Sunday, April 21, 2024

Oceana Belize and Coalition for Sustainable Fisheries to commit over two million dollars to assist fisheries’ transition from gillnets


Oceana Belize and the Belize Coalition for Sustainable Fisheries (CSF) have committed via letters of intent to the Government of Belize (GOB) over two million dollars to assist Belizean fisheries transition from gillnet use in Belize’s waters. Both Oceana and the Coalition require that the GOB take the necessary legal steps in 2019 to declare a ban on gillnets at the beginning of 2020. This policy change will support sustainable fisheries management efforts and ensure that Belizean fishers will always be able to fish. Eligible beneficiaries for this initiative have been identified by the Belize Fisheries Department in response to the request made under the Freedom of Information Act.
Gillnets are notorious for indiscriminately trapping and killing marine life. This practice, if allowed to continue, will jeopardize biodiversity, the fishing and tourism industries, and our food security. Moreover, gillnets are believed to be the gear of choice for illegal fishing, which continues to degrade the integrity of marine resources, threaten the national security, undermine Belizean livelihoods, and further compromise our food security. Addressing illegal fishing activity in Belizean water is, and therefore, should be treated as an urgent national priority.
In addition to removing an increasingly large number of fish from the ocean, gillnetting can be extremely destructive when lost or forgotten in the water because they continue to catch animals, a phenomenon known as “ghost fishing.” Without anyone profiting from the catches, they are affecting already depleted commercial fish stocks. Caught fish die and in turn attract scavengers, which are also caught in the same net, thus creating a vicious cycle of death. Moreover, when caught on a reef, nets not only catch fish, turtles, crustaceans, birds and marine mammals but also destroy hard and soft corals, wiping out complete ecosystems while tossing around in the current.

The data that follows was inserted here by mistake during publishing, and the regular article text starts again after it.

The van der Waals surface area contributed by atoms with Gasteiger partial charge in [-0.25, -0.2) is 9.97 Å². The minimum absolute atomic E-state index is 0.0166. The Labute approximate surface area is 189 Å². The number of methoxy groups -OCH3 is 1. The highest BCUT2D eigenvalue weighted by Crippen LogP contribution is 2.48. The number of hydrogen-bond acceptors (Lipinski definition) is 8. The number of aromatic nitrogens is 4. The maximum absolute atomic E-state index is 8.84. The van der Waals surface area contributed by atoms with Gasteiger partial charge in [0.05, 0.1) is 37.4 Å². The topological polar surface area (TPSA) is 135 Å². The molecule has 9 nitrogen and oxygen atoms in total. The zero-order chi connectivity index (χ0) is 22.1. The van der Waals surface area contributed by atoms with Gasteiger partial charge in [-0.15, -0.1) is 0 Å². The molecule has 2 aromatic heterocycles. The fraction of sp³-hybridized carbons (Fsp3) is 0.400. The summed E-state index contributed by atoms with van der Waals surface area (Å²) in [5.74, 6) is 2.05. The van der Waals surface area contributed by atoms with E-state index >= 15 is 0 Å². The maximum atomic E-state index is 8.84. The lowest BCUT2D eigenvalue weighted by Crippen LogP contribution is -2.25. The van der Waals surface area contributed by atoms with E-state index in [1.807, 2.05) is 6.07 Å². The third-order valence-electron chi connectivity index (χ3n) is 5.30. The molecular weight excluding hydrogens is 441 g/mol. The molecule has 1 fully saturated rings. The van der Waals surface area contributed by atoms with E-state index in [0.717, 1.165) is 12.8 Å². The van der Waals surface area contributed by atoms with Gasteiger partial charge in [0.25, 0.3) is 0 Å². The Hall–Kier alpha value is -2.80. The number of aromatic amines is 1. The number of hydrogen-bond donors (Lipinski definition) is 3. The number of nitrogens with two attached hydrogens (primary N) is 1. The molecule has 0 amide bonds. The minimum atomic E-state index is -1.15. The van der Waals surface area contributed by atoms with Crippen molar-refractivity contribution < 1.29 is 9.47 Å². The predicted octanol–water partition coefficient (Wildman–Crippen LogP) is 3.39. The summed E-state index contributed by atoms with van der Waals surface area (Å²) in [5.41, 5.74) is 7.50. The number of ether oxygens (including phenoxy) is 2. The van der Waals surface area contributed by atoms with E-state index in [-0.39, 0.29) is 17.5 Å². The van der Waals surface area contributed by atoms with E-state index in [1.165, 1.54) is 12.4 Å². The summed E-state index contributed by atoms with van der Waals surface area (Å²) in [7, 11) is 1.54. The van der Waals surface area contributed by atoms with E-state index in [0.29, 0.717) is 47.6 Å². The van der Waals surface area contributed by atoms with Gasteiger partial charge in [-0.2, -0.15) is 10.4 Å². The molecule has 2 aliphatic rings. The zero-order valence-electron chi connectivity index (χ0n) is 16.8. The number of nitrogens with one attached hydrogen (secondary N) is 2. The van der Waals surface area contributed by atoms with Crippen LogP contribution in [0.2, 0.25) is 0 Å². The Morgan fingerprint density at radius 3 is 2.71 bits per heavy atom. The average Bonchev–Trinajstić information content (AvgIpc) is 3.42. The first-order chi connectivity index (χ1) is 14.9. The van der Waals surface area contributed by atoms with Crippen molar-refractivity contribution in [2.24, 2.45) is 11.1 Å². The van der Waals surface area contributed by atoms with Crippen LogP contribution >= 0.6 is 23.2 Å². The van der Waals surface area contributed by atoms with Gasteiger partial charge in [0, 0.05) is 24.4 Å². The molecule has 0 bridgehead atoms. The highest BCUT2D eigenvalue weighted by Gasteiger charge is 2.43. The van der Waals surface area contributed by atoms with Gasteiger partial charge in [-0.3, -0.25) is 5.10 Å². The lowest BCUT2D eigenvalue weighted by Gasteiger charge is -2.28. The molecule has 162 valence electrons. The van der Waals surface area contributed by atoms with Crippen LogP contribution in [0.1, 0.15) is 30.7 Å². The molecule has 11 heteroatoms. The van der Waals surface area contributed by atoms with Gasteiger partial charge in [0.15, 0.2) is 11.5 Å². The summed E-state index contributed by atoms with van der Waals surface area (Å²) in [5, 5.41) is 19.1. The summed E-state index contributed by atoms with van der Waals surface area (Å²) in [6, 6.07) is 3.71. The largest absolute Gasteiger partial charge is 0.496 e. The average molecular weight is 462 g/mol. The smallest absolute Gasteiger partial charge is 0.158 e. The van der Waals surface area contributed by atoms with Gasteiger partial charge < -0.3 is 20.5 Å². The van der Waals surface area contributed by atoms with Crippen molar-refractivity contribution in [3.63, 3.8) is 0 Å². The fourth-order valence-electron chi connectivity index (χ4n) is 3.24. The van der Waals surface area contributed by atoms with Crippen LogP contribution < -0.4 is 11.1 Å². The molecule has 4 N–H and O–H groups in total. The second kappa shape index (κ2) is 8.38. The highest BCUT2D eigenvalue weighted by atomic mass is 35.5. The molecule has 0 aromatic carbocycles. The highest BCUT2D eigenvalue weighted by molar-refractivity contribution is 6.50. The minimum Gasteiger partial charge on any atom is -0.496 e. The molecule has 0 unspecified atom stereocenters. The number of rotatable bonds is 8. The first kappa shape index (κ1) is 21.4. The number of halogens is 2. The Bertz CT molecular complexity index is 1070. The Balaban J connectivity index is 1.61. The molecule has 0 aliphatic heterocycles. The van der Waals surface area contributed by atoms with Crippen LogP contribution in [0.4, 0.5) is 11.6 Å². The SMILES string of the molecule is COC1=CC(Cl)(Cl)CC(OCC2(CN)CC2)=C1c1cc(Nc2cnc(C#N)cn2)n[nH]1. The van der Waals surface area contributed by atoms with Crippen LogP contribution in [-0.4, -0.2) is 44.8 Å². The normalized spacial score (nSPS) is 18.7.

Oceana and the Coalition, along with various marine biologists and environmental organizations have long condemned the use of gillnets, believing that it poses a threat to the environment and economy. Therefore, at the beginning of 2019, they launched various educational campaigns to educate Belizean fishers on the negative impacts of gillnets. Both organizations remain committed to supporting fishers as they transition away from gillnet use in Belize’s waters. However, the GOB is yet to comment on this.
The call for GOB’s action into the matter has also been voiced by the Belize Network of Non-Governmental Organizations (BNN). In a press release issued on Wednesday, November 13th, the BNN said it was appalled by reports that non-resident fisherfolks entered Belize via the southern border allegedly without clearing Customs or Immigration. The group, believed to be from Guatemala, and who fish in Belize waters, set a protest in Belmopan in favour of the continued use of gillnets in Belize. BNN also shared their concerns regarding the allegations that such a group was supported in Belize by a former senior employee of the Fisheries Department.
The BNN takes this opportunity to reiterate its public position that gillnets are notorious for indiscriminately trapping and killing marine life. This practice, if allowed to continue, will continue to jeopardize our marine life, the fishing and tourism industries, and country’s food security. The organization collectively call for a strategy to address illegal fishing activities, of which gillnets are the gear of choice.
According to the Belize Fisheries Department, in 2018 the number of license gillnetters was 83 persons. GOB is expected to be taking all necessary legal steps to implement measures to phase-out the use of gillnets in Belizean waters. BNN ended their statement by indicating that the Belize Coast Guard has already publicly stated that a phase-out/ban of gillnets would significantly boost enforcement efforts against illegal fishing activities.

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